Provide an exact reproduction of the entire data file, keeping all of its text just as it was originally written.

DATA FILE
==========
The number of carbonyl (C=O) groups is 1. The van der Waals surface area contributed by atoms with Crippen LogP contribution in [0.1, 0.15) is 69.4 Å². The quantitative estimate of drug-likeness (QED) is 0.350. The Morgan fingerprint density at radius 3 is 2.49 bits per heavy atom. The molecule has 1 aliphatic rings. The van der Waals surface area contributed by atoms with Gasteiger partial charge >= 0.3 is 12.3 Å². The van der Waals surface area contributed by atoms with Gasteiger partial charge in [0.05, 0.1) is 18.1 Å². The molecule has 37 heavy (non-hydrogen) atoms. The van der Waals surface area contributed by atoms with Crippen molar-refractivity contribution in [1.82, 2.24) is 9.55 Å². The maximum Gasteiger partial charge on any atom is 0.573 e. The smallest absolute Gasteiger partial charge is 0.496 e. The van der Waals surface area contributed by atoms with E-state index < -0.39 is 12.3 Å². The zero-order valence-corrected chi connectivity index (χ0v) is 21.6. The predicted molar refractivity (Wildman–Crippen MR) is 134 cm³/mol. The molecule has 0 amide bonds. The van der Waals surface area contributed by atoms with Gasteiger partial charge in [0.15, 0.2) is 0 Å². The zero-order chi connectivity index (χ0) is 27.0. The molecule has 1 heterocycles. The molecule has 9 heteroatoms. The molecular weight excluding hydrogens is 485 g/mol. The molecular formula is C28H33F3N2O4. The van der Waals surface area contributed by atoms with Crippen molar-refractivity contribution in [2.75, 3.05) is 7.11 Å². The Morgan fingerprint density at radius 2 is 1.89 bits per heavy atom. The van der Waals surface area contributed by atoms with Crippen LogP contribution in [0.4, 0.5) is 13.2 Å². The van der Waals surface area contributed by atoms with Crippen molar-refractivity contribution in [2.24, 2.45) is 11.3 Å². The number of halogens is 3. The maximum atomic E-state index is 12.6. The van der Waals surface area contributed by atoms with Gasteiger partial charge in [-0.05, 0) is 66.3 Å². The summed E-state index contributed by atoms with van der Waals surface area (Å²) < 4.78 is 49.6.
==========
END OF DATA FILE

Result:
The number of carbonyl (C=O) groups is 1. The van der Waals surface area contributed by atoms with Crippen LogP contribution in [0.1, 0.15) is 69.4 Å². The quantitative estimate of drug-likeness (QED) is 0.350. The Morgan fingerprint density at radius 3 is 2.49 bits per heavy atom. The molecule has 1 aliphatic rings. The van der Waals surface area contributed by atoms with Gasteiger partial charge >= 0.3 is 12.3 Å². The van der Waals surface area contributed by atoms with Gasteiger partial charge in [0.05, 0.1) is 18.1 Å². The molecule has 37 heavy (non-hydrogen) atoms. The van der Waals surface area contributed by atoms with Crippen molar-refractivity contribution in [1.82, 2.24) is 9.55 Å². The maximum Gasteiger partial charge on any atom is 0.573 e. The smallest absolute Gasteiger partial charge is 0.496 e. The van der Waals surface area contributed by atoms with E-state index < -0.39 is 12.3 Å². The zero-order valence-corrected chi connectivity index (χ0v) is 21.6. The predicted molar refractivity (Wildman–Crippen MR) is 134 cm³/mol. The molecule has 0 amide bonds. The van der Waals surface area contributed by atoms with Gasteiger partial charge in [0.15, 0.2) is 0 Å². The zero-order chi connectivity index (χ0) is 27.0. The molecule has 1 heterocycles. The molecule has 9 heteroatoms. The molecular weight excluding hydrogens is 485 g/mol. The molecular formula is C28H33F3N2O4. The van der Waals surface area contributed by atoms with Crippen molar-refractivity contribution in [2.75, 3.05) is 7.11 Å². The Morgan fingerprint density at radius 2 is 1.89 bits per heavy atom. The van der Waals surface area contributed by atoms with Crippen LogP contribution in [0.4, 0.5) is 13.2 Å². The van der Waals surface area contributed by atoms with Crippen molar-refractivity contribution in [2.24, 2.45) is 11.3 Å². The number of halogens is 3. The maximum atomic E-state index is 12.6. The van der Waals surface area contributed by atoms with Gasteiger partial charge in [-0.05, 0) is 66.3 Å². The summed E-state index contributed by atoms with van der Waals surface area (Å²) < 4.78 is 49.6.